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BlogNovember-December, 2010
Shakespearean Elements in The Deer Hunter

“I fear, too early: for my mind misgives

Some consequence yet hanging in the stars

Shall bitterly begin his fearful date

With this night's revels and expire the term

Of a despised life closed in my breast

By some vile forfeit of untimely death. 

But He, that hath the steerage of my course,

Direct my sail! On, lusty gentlemen." 

Romeo, Act I Scene IV, Romeo and Juliet

***

“On, lusty gentlemen,” could very well be the mantra of The Deer Hunter, a story of camaraderie and conflict among six male friends in Clairton, Pennsylvania. They hunt, they drink, they punch each other, they race cars, they quarrel, they sing. They enjoy what’s left of their bachelorhood.

Speaking strictly in the company of men, Romeo fears “some consequence yet hanging in the stars / Shall bitterly begin his fearful date / With this night’s revels.” Likewise, the opening male merriments of The Deer Hunter are seasoned with augury. Mike Vronsky (Robert De Niro) points to sun dogs in the sky. “It means a blessing on the hunter sent by the great wolf to his children,” he says.

“What the fuck are you talking about,” replies Stanley Stosh (John Cazale) with a grin.

Vronsky: No, it’s an old Indian thing.

Stosh (turning serious): You’re full of shit.

Vronsky: Stanley, would I shit you about something like that?

Stosh: You know, Mike, there’s times when nobody but a doctor can understand you.

Vronsky (speaking to the group, rather than directly to Stosh): That’s an omen, you know that? You know that we could have one great fucking hunting trip tonight?

Later scenes elucidate the Stosh-Vronsky tension. Toward the end of the first act, they nearly shoot each other when Vronsky refuses to lend Stosh his boots. In the scene, Vronsky condescends to Stosh, glibly telling him, “No means no.” In turn, Stosh calls Vronsky a fag. Only the social suavity of Nick Chevotarevich (Christopher Walken) keeps the peace. In the third act – with Chevotarevich stuck in Vietnam and unable to intercede – Vronsky fires a partially loaded pistol into Stosh’s temple.

The Deer Hunter’s sublimity stems from its portrayals of how the best of pals can get into the worst of fights. The Stosh-Vronsky conflict and the Chevotarevich-Vronsky duel it foreshadows have teeth precisely because the film is faithful to their friendships.

We get our first glimpse of the Stosh-Vronsky friendship at the wedding. In a rare display of bashfulness, Vronsky is initially a wallflower at the party. He gets drunk and sneaks smiles at Chevotarevich’s girl, Linda (Meryl Streep). When the band leader introduces Vronsky to loud applause, Vronsky is reluctant to leave the bar.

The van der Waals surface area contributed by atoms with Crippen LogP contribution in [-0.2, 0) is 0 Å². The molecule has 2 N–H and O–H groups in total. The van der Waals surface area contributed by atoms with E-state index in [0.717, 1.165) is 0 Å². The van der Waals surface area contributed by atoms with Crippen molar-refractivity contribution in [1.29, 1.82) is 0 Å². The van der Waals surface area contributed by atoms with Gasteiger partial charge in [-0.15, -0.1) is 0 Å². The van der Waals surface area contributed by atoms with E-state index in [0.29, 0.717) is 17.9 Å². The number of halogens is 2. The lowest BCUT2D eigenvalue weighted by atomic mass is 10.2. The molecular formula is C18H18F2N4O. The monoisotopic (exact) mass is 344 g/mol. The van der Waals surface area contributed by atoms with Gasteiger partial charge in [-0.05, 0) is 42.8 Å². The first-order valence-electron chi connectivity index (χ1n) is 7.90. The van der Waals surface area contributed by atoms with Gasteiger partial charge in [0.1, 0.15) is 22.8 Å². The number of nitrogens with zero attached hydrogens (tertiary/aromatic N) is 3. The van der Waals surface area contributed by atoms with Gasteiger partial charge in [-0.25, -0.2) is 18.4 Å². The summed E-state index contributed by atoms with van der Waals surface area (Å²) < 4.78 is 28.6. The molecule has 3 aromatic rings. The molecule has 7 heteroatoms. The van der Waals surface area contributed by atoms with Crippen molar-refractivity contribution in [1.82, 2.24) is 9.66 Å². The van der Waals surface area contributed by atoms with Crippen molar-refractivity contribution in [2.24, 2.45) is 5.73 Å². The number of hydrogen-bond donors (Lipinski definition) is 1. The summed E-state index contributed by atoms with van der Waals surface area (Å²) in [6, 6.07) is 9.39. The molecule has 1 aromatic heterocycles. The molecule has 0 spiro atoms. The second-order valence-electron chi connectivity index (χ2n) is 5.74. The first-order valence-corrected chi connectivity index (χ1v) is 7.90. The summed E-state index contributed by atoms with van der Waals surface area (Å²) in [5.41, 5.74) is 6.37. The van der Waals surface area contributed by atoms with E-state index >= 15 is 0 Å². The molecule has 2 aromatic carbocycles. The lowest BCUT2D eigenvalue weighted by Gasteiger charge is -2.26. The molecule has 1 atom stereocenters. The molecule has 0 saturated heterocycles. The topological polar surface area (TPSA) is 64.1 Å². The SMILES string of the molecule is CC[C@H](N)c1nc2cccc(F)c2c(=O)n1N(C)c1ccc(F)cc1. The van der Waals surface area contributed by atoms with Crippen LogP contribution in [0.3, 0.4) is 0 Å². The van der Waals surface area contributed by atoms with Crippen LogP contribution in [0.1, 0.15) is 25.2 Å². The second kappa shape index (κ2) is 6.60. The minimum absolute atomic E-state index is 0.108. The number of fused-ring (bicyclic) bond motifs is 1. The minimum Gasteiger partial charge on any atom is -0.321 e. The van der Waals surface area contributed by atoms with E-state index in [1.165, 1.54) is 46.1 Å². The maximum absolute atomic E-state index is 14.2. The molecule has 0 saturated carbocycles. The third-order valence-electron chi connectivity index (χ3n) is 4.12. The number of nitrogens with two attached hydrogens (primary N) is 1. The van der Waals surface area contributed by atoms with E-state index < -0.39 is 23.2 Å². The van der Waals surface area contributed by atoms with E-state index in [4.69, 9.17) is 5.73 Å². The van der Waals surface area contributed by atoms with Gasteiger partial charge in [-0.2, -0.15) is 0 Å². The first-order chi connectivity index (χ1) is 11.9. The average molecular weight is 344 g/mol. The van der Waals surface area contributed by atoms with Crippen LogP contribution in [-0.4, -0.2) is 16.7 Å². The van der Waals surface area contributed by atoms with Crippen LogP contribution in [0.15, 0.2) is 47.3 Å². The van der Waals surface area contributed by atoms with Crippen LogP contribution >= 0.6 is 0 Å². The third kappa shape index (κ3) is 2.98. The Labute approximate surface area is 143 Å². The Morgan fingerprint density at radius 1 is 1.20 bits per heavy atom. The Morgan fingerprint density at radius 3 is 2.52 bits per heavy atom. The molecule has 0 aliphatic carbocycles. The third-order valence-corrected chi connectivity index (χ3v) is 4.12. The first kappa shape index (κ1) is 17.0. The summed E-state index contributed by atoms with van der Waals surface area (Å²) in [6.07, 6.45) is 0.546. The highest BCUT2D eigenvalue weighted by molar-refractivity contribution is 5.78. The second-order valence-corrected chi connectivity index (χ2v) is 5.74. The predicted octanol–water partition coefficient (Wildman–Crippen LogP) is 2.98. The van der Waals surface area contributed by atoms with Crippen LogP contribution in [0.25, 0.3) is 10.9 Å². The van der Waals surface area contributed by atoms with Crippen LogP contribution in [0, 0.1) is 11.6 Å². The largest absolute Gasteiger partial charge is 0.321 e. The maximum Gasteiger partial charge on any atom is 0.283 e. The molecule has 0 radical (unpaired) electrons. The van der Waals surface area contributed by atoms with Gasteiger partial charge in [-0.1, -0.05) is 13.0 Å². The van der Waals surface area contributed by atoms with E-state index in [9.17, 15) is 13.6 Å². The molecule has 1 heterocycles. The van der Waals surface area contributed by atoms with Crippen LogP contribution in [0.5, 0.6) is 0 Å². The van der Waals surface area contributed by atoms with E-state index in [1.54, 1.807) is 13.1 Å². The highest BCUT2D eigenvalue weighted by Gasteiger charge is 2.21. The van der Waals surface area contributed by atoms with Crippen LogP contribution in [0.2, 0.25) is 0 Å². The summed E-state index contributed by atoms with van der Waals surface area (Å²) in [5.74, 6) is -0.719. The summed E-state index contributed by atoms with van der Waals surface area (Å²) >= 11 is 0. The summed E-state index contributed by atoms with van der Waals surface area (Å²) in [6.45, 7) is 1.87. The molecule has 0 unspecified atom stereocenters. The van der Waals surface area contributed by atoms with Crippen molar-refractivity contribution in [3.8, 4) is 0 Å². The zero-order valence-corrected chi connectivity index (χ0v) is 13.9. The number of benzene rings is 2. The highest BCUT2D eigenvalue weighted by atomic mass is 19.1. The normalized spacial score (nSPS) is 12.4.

It is Stosh who bear-hugs Vronsky from behind and lugs him to the dance floor. Next, Stosh falls down and Vronsky lands on top of him. Soon the two men are laughing and dancing with each other. They embrace and twirl for nearly half a minute. At one point, Stosh wants to let go but Vronsky wants to keep dancing. As a viewer you forget this moment – until Stosh reminds you of it later by calling Vronsky a fag.
 
The strength of male bonds is just as important to the plot of Romeo and Juliet. The Romeo-Mercutio relationship gives Romeo a motive for dueling with Tybalt after Tybalt slays Mercutio. Some critics, including Harold Bloom, believe Shakespeare went slightly awry by making Mercutio more interesting than Romeo. When Mercutio dies, Romeo gets a motive, but the play also loses its most captivating stage presence – with two acts remaining. To quote Holden Caulfield on the subject: “I felt much sorrier when old Mercutio got killed than when Romeo and Juliet did” (111).

The Deer Hunter is far from flawless, but it exceeds Romeo and Juliet in tragic power for one simple reason: Not until the very end of the story does the most sympathetic character die. That character is the eminently likable Chevotarevich, the peacekeeper and merrymaker of the group. When asked by Vronsky what he enjoys about hunting, Chevotarevich simply replies, “I like the trees...you know...the way the trees are.” The way he says it, he is speaking from his heart.

He is hardly the type of character you would expect to fire a gun into his own forehead. That he ends up doing so is a testament to how events in The Deer Hunter both transform his personality and obliterate his formerly irrepressible will to live.

 



Ilan Mochari's fiction has been published in Keyhole and honored by
Glimmer Train. In 2009, he received a Literature Artist Fellowship grant from the Somerville Arts Council, a local agency supported by the Massachusetts Cultural Council. He is a former staff writer for Inc, and he has also written for Fortune Small Business and CFO. He has a B.A. in English from Yale University.

 
    © 2008 Ilan Mochari  
Ilan Mochari